Personal life

Drew Storen is the son of sportscaster Mark Patrick and Pam Storen, and has a sister named Lindsay.[2][41] He is also related to sports executive Mike Storen and his daughter, sportscaster Hannah Storm.[42] As of April 2020, Storen and his wife, Brittani, have two sons.[43]


  1. "Drew Storen Stats". Baseball-Reference.com. Sports Reference LLC. 2020. Retrieved January 21, 2020.
  2. "Player Bio: Drew Storen". gostanford.com. Stanford Official Athletic Site. April 17, 2013. Retrieved January 9, 2016.
  3. "Major League Baseball Players From the Cape Cod League" (PDF). capecodbaseball.org. Cape Cod Baseball League. October 28, 2015. Retrieved January 9, 2020.
  4. "2008 Cotuit Kettleers". thebaseballcube.com. Retrieved September 23, 2021.
  5. Kilgore, Adam (May 16, 2010). "Nationals Journal: Nationals promote Drew Storen". Washington Post. Retrieved January 22, 2020.
  6. Ladson, Bill (June 10, 2009). "Nationals sign reliever Storen". MLB.com. Major League Baseball. Retrieved June 10, 2009.
  7. Masterson, Anthony; McGinn, Dan (July 19, 2009). "First Round Pick Storen Headed to Potomac". MiLB.com. Minor League Baseball. Retrieved July 19, 2009.
  8. Masterson, Anthony (July 21, 2009). "Storen Dominant as Nats Top Cats in Opener". MiLB.com. Minor League Baseball. Retrieved July 21, 2009.
  9. "Drew Storen Fall & Minor Leagues Statistics & History". Baseball-Reference.com. Sports Reference LLC. 2020. Retrieved January 22, 2020.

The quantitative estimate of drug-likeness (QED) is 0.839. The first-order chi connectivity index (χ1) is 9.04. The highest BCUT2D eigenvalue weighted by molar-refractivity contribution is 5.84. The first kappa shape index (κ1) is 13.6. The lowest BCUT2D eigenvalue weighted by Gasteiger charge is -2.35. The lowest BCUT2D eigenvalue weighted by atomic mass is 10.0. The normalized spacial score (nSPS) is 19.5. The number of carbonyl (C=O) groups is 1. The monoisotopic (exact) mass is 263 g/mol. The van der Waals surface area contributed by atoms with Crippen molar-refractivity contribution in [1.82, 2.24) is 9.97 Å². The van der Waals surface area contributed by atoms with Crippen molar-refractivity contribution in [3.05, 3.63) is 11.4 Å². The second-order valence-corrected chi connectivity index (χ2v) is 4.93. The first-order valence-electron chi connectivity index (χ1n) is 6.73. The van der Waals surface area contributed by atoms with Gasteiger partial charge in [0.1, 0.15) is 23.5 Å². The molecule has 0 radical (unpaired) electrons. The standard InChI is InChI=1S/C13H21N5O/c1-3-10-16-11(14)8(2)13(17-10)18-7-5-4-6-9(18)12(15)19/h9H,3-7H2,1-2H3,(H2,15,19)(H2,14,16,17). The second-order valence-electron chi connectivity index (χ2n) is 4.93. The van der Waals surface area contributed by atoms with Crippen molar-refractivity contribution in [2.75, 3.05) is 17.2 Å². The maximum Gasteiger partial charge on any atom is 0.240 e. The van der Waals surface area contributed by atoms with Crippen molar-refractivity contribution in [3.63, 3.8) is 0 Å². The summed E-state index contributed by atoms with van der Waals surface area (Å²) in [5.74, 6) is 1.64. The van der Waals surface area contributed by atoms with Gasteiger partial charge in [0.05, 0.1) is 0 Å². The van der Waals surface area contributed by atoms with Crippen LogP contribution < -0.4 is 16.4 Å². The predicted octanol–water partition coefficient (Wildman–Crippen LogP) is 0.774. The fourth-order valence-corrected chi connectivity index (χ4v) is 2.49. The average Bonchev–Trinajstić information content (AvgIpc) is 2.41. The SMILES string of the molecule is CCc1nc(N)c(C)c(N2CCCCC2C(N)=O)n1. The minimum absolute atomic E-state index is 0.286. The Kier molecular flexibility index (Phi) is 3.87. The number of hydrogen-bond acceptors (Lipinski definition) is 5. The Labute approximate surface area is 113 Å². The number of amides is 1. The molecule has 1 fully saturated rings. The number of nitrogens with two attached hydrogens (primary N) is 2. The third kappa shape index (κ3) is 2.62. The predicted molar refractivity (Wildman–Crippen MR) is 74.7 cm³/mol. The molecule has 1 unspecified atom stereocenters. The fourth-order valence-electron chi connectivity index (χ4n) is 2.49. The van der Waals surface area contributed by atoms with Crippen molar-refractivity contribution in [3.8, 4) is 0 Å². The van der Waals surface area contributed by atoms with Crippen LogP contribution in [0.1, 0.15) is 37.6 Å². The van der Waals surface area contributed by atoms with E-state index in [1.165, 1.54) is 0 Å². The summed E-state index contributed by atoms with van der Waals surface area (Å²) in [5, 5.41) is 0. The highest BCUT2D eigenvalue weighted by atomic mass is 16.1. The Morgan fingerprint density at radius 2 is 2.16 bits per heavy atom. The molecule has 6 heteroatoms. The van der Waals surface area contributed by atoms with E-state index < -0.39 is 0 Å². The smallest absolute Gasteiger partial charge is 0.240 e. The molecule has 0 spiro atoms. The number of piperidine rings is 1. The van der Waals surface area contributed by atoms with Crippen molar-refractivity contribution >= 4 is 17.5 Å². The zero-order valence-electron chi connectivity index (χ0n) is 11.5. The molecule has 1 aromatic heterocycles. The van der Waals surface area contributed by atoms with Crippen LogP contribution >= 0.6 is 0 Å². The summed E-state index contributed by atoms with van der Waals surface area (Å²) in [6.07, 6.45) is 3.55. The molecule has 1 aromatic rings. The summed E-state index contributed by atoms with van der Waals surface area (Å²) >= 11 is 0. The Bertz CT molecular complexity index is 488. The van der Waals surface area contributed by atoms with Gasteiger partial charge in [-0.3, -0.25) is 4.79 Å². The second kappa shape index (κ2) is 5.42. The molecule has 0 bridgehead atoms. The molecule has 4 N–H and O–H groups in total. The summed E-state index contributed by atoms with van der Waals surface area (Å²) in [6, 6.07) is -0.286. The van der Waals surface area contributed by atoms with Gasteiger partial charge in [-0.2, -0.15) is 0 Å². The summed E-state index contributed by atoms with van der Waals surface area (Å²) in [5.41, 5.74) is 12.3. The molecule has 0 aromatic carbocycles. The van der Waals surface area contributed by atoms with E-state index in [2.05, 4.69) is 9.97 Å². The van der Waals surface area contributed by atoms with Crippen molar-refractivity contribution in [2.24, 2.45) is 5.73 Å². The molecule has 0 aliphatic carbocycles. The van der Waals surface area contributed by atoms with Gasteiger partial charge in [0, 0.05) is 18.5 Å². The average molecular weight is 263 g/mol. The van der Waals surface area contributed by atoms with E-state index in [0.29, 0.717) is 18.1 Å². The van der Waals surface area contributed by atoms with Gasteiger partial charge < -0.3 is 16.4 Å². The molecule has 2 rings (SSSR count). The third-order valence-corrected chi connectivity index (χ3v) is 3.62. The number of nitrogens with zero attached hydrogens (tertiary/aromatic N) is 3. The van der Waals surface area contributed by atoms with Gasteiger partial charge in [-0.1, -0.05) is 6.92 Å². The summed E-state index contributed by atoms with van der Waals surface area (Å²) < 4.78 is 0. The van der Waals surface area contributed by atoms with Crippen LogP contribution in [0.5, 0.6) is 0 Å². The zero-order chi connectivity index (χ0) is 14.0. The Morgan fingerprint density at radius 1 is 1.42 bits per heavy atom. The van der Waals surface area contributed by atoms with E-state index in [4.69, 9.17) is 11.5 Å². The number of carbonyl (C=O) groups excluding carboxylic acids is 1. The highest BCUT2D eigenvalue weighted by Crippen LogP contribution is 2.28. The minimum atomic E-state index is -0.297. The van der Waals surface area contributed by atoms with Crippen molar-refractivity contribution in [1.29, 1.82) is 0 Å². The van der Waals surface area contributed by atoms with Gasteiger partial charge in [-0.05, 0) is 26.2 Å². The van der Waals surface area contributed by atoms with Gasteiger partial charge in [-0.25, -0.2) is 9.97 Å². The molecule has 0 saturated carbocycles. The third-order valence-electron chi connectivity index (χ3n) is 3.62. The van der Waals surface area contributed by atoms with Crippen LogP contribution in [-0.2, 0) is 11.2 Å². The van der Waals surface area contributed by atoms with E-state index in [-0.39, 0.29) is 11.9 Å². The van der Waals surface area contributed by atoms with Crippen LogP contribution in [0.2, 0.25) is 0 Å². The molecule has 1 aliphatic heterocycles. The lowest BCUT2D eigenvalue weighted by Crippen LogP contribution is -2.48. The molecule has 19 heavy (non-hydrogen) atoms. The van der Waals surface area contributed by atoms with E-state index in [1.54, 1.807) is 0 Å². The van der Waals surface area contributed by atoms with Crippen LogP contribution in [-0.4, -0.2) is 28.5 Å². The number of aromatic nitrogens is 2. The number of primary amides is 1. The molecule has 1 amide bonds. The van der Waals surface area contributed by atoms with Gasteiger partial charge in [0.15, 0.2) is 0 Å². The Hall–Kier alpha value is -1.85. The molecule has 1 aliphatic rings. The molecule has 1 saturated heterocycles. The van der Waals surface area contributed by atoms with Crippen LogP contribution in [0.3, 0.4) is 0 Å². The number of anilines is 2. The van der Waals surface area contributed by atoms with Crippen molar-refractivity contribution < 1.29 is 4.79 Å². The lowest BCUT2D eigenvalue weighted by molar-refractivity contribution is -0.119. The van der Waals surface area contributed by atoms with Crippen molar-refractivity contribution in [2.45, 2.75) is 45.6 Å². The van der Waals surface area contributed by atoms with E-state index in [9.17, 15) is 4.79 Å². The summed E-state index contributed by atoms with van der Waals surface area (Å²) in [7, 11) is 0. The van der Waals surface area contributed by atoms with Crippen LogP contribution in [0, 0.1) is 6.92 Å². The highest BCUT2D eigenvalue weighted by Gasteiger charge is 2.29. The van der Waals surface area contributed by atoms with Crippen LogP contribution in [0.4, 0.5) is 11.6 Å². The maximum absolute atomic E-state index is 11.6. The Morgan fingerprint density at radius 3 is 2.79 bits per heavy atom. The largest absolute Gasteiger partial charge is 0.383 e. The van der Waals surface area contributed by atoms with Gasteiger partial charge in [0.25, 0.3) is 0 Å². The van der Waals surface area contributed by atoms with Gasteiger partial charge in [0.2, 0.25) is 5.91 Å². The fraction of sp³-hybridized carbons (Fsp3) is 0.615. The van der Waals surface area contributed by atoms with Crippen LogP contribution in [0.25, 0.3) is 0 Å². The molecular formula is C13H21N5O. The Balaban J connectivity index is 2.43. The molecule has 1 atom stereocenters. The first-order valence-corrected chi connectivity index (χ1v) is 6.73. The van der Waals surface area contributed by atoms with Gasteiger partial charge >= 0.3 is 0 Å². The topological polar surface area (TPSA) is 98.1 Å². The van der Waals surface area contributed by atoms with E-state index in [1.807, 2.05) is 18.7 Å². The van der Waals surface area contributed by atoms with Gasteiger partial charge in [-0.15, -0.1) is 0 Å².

10. Sheinin, Dave (April 29, 2010). "Nationals Journal: Drew Storen Promoted to Class AAA Syracuse". Washington Post. Retrieved January 22, 2020.
  11. "Cardinals jump on Nats early to give Lohse first win of season". ESPN.com. ESPN. May 17, 2010. Retrieved January 21, 2014.
  12. Goessling, Ben (August 7, 2010). "Nationals top Dodgers 6-3". masnsports.com. MASN. Archived from the original on February 1, 2014. Retrieved January 21, 2014.
  13. Kilgore, Adam (May 1, 2011). "Drew Storen looking like the Nationals' closer". Washington Post. Retrieved January 21, 2014.
  14. "MLB saves leaders, 2011". MLB.com. Major League Baseball. May 24, 2013. Retrieved January 21, 2014.
  15. "Drew Storen injury update: Nationals activate closer from DL". sportingnews.com. The Sporting News. July 19, 2012. Retrieved January 21, 2014.
  16. Kilgore, Adam (July 19, 2012). "Drew Storen returns with a 1-2-3 inning and a new-and-improved sinker". Washington Post. Retrieved January 21, 2014.
  17. Wagner, James (June 24, 2012). "Tyler Clippard to remain Nationals closer even when Drew Storen returns from injury". Washington Post. Retrieved January 21, 2014.
  18. Kilgore, Adam (September 21, 2012). "Drew Storen, Tyler Clippard to split closer role for the Nationals". Washington Post. Retrieved January 21, 2014.
  19. Langosch, Jenifer (October 7, 2012). "Nationals vs. Cardinals 10/7/2012". MLB.com. Major League Baseball. Retrieved January 21, 2014.
  20. Ladson, Bill (October 11, 2012). "Nationals vs. Cardinals 10/11/2012". MLB.com. Major League Baseball. Retrieved January 21, 2014.
  21. Fenno, Nathan (October 13, 2012). "Drew Storen's nightmare outing in Game 5 hard to swallow". washingtontimes.com. Retrieved January 21, 2014.